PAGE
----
Boyles Law states that, for any sample of gas, its pressure multiplied by the volume it occupies is a constant providing the temperature remains constant. (ie pV = constant). This is always true for perfect gases, for which pV = nRT by definition.
Real gases behave most like perfect gases at high temperatures and low pressures (as these are the conditions under which the assumptions of the perfect gas model are most closely obeyed). At atmospheric pressures, most gases obey Boyles Law to a reasonable approximation.
Graphically, we may illustrate Boyles Law by plotting the values of p and V which satisfy the requirement for pV to be a constant. Each line must be plotted at one specific temperature, and is thus known as an isotherm. Note that the value of the constant depends upon the temperature, i.e. at higher temperatures the value of pV is larger than at lower temperatures:
However, we know that perfect gases and real gases do not behave in the same fashion, and the differences can be shown on a pV graph:
The most noticeable deviation is that some portions of the graph are horizontal (meaning the volume drops rapidly for no pressure change). This is when the gas is becoming a liquid. During this time it is said to be at its vapour pressure. As we increase the temperature, we see that the vapour pressure increases.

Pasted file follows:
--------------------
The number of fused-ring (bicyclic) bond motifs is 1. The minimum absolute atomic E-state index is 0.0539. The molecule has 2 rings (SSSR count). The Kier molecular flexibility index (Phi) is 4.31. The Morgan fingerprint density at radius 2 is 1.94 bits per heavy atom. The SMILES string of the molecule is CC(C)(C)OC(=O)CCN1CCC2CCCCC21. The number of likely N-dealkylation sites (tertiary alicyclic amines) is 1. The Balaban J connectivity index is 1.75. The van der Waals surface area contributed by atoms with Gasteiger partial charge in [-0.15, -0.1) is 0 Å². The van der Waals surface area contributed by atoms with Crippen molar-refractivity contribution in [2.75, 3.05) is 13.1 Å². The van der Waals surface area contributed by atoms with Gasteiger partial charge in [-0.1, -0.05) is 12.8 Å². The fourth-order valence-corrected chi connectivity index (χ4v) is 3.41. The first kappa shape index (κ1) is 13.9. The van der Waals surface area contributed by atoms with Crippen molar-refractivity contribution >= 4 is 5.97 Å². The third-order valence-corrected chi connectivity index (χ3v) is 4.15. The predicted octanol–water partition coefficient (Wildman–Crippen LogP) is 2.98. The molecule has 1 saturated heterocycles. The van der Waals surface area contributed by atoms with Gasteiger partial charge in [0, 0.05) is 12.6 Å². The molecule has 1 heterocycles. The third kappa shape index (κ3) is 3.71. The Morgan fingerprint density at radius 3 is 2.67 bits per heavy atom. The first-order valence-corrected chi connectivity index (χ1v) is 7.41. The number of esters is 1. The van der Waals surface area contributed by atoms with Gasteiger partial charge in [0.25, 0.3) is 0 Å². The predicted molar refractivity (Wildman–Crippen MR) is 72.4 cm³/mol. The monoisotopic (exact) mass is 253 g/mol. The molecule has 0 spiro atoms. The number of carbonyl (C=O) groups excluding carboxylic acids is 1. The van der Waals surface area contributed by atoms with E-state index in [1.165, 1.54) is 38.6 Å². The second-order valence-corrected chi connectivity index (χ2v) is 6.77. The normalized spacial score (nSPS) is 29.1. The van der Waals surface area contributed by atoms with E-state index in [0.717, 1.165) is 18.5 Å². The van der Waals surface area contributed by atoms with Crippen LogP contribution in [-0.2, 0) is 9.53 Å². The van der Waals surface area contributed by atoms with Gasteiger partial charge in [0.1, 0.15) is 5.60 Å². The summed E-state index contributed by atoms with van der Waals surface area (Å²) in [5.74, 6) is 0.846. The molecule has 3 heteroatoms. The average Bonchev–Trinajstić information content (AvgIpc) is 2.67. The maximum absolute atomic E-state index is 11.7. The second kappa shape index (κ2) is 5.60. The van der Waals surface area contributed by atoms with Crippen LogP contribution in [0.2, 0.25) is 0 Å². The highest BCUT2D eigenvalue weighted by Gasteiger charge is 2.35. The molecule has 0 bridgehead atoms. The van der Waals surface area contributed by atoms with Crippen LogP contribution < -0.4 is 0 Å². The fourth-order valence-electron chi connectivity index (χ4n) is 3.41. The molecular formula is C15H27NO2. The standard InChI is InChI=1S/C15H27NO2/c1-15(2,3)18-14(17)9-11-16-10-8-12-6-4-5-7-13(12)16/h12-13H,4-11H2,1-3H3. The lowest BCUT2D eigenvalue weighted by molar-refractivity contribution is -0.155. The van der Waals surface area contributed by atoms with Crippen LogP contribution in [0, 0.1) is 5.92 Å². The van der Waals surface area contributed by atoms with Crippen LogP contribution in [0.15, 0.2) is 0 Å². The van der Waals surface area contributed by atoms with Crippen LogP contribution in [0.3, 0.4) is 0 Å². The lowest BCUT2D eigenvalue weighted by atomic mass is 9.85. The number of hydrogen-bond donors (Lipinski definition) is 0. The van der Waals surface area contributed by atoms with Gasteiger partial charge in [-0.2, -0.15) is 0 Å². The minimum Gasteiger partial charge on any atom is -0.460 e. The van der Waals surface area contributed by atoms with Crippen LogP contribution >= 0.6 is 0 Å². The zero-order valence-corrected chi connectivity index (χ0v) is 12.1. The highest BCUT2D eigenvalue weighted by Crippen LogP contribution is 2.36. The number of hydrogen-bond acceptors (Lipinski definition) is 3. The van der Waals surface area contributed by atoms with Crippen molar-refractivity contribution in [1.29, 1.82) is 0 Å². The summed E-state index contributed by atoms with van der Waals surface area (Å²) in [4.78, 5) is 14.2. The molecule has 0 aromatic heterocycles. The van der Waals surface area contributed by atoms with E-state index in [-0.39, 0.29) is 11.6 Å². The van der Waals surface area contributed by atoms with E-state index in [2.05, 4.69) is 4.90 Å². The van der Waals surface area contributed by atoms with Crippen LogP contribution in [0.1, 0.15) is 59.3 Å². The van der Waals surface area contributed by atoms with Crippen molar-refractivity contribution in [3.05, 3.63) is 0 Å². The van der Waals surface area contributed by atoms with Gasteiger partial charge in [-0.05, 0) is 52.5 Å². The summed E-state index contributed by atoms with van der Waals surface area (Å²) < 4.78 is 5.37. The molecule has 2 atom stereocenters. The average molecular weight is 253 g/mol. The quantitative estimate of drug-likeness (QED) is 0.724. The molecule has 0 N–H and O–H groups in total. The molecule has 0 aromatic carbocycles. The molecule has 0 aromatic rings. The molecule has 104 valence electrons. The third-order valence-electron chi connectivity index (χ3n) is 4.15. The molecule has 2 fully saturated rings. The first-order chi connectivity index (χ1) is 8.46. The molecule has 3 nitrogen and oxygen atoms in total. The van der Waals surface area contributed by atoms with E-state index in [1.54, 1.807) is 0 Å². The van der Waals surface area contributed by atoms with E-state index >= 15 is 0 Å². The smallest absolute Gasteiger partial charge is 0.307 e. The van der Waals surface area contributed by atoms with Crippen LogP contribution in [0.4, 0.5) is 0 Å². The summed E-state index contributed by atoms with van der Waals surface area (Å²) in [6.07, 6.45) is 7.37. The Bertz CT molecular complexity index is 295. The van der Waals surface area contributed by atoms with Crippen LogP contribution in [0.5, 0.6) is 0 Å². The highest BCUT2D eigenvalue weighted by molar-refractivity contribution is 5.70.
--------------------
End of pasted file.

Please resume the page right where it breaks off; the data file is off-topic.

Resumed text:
The black line bounding the horizontal lines marks the two-phase region; for any conditions of pressure and volume that lie within this region, both liquid and gas are present. Note the range of volumes over which the liquid and gas phases coexist (measured by the length of the horizontal portion of the isotherms) decreases as the temperature is raised, ultimately giving us one point (red dot), the critical point. Above this critical temperature, Tc, the gas cannot become a liquid, and is said to be a supercritical fluid.